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Would you consider establishing a protocol for highway expansion projects that require logging: SC | India News

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NEW DELHI: The Supreme Court noted Wednesday that it would consider establishing a protocol to follow for projects like widening roads that require cutting down trees for minimal damage to the environment.
The higher court also said that it did not consider sustainable that if the road is less than 100 km, the Environmental Impact Assessment (EIA) is not necessary.
The observations came while listening to an allegation relating to the felling of more than 350 trees for the construction of a railway over bridges (ROB) and the widening of National Highway 112 from Barasat to Petrapole on the Indo-Bangladesh border in Bengal. Western.
A bank headed by Chief Justice SA Bobde said the protocol would ensure that the alternatives adopted for the project are less damaging to the environment.
A four-member committee constituted by the highest court informed him that before implementing a project of national importance it is desired to carry out an environmental impact assessment and this has not been done in the project under consideration.
The committee said state authorities are considering the project under consideration as an independent project that is affecting a distance of only 59.2 km.
“According to a circular issued by the MoEF, if a road project is less than 100 km long, then it is not necessary to obtain an EIA from any government agency. This argument, in the present case, is an attempt to circumvent the law of the land.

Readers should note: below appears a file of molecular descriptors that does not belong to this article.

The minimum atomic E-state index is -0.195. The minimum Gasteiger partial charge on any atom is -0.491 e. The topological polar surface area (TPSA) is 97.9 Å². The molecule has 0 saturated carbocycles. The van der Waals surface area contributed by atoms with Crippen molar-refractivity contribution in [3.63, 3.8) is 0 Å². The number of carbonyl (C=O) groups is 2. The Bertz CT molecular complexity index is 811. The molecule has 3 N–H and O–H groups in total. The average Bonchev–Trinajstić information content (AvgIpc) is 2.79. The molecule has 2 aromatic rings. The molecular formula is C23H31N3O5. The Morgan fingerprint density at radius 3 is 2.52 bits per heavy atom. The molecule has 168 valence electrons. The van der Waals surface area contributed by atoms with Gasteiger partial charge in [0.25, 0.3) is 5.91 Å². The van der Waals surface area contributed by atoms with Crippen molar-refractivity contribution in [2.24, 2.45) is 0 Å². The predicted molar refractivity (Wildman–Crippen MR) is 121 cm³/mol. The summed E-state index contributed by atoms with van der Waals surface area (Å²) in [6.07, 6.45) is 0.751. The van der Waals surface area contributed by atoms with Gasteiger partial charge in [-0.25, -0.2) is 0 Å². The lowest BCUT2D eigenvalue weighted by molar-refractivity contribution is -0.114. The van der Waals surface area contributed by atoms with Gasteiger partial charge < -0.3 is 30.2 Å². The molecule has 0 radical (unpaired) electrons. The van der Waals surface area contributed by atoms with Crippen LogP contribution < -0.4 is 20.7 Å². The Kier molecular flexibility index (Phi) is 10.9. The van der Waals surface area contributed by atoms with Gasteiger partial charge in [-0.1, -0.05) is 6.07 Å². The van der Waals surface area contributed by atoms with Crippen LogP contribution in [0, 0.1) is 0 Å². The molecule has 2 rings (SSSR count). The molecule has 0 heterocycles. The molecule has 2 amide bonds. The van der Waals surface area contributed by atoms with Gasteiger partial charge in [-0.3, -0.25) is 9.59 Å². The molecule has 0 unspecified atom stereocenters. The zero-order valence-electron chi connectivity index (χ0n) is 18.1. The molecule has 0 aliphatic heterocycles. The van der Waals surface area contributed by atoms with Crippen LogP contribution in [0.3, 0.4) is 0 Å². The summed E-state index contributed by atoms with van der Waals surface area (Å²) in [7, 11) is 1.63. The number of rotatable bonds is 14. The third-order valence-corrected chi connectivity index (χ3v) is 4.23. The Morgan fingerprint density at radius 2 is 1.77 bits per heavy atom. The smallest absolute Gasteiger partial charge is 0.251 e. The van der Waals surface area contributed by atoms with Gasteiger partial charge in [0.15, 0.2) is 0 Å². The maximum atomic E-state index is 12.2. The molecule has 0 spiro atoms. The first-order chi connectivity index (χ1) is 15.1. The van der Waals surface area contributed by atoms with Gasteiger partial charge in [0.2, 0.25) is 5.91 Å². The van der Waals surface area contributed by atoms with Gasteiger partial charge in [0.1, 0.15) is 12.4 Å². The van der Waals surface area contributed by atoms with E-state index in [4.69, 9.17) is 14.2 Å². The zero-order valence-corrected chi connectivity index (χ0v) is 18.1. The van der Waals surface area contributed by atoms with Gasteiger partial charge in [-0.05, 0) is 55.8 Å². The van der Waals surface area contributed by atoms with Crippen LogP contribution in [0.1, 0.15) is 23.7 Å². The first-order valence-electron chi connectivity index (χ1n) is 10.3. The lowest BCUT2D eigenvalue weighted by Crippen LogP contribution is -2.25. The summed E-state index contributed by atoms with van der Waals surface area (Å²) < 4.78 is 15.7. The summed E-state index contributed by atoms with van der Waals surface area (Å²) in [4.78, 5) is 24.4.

“We believe that drawing such a conclusion is wrong and should be reconsidered by the state of West Bengal. According to committee members, the EIA should be taken before starting work related to the project,” the panel said.
Attorney Prashant Bhushan, representing the petitioner, referred to the MoEF notification and said that in the Char Dham project the roads were divided into smaller segments to avoid EIA.
The court said: “Prima facie, we do not consider sustainable that if the road is less than 100 km, then the EIA is not necessary. The whole environment is everyone’s land. It is not about this government or that government.”
The bank has now released the matter for its hearing on February 18.
The high court had previously formed a committee of environmental experts to suggest an alternative to cutting down more than 350 trees for the construction of railway over bridges (ROBs) and the widening of National Highway 112 from Barasat to Petrapole on the border. between Indo and Bangladesh in West Bengal. .
The five-member committee is headed by Dr. Soham Pandya of the Center of Science For Village, Wardha.
Bhushan, who appeared before the petitioner Association for the Protection of Democratic Rights (APDR), had previously said that alternatives were not explored and permission was granted to cut down the trees, which are heritage between 80 and 100 years.
He said that everyone knows about global warming and there is a study that says that if vegetation is not protected, in the next 10 to 20 years the human species will be in danger.
On August 31, 2018, the Calcutta High Court paved the way for the extension of the national highway and allowed the felling of more than 350 trees for the widening of Jessore Road, which connects the city with Petrapole on the border between Indo and Bangladesh, on the condition that five trees be planted for each tree cut.
The NH-112 or Jessore Road is an important link between India and Bangladesh and the state government had undertaken a project to expand it. Hundreds of old trees line both sides of the road, some of which it was decided to cut down for the purpose of widening the road.
A PIL was filed in the superior court challenging the state plan to cut down the trees. After discussions over several months, the high court allowed the felling of 356 trees in five locations from Barasat to the Petrapole border along Jessore Road.

Times of India

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